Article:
“Mrs Ples”, a 2.1-million-year-old
Australopithecus skull, was found
at Sterkfontein in 1947.
(Image: Janine Erasmus)
• Nicolle Kairuz
Cathy Findley Public Relations
+27 11 463 6372
Wilma den Hartigh
Evotourism is a new term, coined by The Smithsonian, to describe travel intended to promote awareness of evolution.
The Smithsonian museum publishes its own internationally recognised magazine that provides in-depth coverage of history, science, nature, the arts, travel, world culture and technology.
The publication’s Evotourism initiative functions as a travel information service to direct tourists to places and discoveries that have evolutionary significance.
As part of the initiative, 12 world-class must-see Evotourism destinations were identified. Every site on the list was selected independently.
According to Charles Kimberlin Brain, a South African palaeontologist and curator emeritus at the Ditsong National Museum of Natural History (formerly known as the Transvaal Museum), South African caves have played a major role in the development of the world’s understanding of human evolution.
The Cradle of Humankind
Being listed as one of the top 12 Evotourism destinations in the world is a great honour for South Africa. It also highlights the country’s contribution to research in the field of evolution.
The Cradle of Humankind, which was declared a world heritage site by Unesco in 1999, is one of eight World Heritage sites in South Africa, and the only one in Gauteng province.
Tony Rubin, MD of Maropeng, the visitors’ centre situated in the Cradle of Humankind, says the listing has given Maropeng great international exposure.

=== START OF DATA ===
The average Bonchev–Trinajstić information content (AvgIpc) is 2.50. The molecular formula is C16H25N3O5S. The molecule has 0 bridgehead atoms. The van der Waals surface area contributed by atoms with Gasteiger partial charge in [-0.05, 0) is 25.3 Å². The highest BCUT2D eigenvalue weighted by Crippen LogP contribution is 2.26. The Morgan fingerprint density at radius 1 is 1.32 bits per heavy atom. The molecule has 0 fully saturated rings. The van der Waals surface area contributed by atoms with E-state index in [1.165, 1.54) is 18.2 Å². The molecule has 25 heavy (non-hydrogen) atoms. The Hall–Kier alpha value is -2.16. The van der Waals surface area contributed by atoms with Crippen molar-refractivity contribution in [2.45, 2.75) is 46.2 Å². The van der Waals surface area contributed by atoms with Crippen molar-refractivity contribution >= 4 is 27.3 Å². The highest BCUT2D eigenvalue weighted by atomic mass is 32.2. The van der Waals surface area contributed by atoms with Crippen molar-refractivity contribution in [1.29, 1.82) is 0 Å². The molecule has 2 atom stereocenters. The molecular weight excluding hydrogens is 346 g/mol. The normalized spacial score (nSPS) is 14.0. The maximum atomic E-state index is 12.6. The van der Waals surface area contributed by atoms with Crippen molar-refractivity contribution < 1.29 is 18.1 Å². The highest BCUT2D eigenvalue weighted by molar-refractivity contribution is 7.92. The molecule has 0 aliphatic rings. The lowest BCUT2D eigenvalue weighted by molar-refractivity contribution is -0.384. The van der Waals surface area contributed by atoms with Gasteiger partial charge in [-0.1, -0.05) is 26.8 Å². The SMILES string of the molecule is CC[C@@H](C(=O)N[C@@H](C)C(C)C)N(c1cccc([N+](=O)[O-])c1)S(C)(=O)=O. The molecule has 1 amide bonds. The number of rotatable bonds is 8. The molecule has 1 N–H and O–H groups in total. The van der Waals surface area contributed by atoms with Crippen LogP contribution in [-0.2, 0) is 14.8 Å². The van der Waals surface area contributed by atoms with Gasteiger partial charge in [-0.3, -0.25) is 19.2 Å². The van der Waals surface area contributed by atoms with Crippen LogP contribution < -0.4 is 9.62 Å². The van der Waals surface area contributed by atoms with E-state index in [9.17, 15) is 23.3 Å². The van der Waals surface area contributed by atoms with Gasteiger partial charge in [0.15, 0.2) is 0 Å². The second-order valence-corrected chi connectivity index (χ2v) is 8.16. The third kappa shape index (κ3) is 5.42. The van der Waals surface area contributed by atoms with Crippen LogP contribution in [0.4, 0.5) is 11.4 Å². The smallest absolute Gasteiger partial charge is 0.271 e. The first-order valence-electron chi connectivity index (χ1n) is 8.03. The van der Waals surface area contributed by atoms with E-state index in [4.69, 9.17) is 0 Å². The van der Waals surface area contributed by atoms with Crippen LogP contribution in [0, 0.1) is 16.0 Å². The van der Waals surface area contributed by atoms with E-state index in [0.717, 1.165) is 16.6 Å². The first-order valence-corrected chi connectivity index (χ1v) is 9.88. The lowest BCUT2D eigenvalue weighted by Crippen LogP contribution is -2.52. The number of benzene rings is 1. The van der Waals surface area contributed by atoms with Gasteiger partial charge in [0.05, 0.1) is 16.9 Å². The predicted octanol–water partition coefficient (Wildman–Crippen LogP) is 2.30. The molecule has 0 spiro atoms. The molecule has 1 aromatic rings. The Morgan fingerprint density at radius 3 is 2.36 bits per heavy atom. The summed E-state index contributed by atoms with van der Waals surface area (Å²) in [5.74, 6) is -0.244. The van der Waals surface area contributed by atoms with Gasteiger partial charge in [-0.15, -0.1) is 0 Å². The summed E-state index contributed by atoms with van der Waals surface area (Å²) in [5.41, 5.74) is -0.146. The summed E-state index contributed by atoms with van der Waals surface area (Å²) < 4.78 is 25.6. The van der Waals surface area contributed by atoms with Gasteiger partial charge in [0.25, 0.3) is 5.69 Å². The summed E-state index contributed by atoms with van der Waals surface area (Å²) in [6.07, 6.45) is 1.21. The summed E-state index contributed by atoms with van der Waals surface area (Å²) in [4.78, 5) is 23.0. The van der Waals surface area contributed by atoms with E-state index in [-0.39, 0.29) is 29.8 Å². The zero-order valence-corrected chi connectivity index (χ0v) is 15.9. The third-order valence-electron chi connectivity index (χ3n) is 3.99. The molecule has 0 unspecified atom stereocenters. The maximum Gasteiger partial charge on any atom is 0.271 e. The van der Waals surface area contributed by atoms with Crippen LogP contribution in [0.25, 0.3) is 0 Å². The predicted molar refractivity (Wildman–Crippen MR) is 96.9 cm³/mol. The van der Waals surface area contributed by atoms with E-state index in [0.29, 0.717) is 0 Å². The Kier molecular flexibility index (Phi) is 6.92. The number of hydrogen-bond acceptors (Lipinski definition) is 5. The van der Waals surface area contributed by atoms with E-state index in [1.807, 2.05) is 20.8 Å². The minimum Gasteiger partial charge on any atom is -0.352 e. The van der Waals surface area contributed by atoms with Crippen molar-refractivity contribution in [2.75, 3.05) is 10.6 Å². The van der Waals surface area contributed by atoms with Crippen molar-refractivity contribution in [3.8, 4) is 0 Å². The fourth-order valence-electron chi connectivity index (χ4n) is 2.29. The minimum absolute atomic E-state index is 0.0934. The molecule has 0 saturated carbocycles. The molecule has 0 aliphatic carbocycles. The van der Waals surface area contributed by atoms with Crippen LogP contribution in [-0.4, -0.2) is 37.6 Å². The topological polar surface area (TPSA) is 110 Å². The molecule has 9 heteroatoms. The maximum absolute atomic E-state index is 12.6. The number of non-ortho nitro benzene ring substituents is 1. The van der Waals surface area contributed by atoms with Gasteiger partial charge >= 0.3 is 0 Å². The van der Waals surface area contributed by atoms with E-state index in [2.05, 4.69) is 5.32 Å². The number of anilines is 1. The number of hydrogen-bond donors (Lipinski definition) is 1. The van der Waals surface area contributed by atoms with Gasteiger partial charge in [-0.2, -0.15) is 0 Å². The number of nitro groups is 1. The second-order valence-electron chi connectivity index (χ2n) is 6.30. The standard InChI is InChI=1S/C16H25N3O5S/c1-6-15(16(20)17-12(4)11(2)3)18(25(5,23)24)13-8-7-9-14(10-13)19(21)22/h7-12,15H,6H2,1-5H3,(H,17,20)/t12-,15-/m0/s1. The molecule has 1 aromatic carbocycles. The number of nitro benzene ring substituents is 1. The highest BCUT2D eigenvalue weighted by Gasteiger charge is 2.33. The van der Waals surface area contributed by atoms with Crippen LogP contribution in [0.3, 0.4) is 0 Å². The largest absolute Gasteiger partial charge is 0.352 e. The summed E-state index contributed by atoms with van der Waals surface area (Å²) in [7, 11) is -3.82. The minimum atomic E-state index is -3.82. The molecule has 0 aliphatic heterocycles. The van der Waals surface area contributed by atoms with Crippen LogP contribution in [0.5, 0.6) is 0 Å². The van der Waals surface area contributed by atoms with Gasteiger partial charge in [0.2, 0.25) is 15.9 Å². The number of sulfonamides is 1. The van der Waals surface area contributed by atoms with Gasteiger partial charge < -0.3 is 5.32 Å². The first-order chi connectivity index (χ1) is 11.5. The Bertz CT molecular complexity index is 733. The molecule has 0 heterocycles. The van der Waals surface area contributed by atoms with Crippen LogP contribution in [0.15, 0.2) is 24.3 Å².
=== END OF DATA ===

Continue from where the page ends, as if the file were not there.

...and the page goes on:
“It has highlighted the importance of the Cradle of Humankind’s fossil record and what it tells us about our evolution,” Ruben says. “I believe we have a unique and world-class interpretation centre at Maropeng.”
The Sterkfontein Caves, also situated in the Cradle of Humankind, are believed to have produced more than a third of all early hominid fossils ever found.
The most important and well-known of these fossils are “Mrs Ples”, a 2.1-million-year-old Australopithecus skull, and “Little Foot”, an almost complete Australopithecus skeleton that is more than three-million years old.
Scientists believe that these finds, along with other important archaeological discoveries at the Sterkfontein caves, are critical for the understanding of the history of human development.
Evotourism gaining momentum
In recent years, Rubin has noticed that travellers are showing more interest in heritage, sustainability and evolution.
Initiatives such as the Evotourism listing play an important part in encouraging people to be curious about evolution.
“Listings such as these help to teach the general public about our past and the planet as a whole, thereby creating more interest in visiting places such as Maropeng,” he says.
“Since Maropeng’s opening, I believe the public is far more informed about our palaeo-heritage, and constantly expresses an interest to know and find out more.”
Other Evotourism sites in the listing include: Kangeroo Island in Australia; the Foraminifera Sculpture Park min China; Isle Royale in Michigan; Valley of the Whales in Egypt; the Galápagos Islands in Ecuador; Mount St. Helens in Washington; England’s Jurassic Coast; Mendel’s Garden in the Czech Republic; Ashfall Fossil Beds in Nebraska; the La Brea Tar Pits in California and The Burgess Shale, a crumbling slope in Canada’s Rocky Mountains.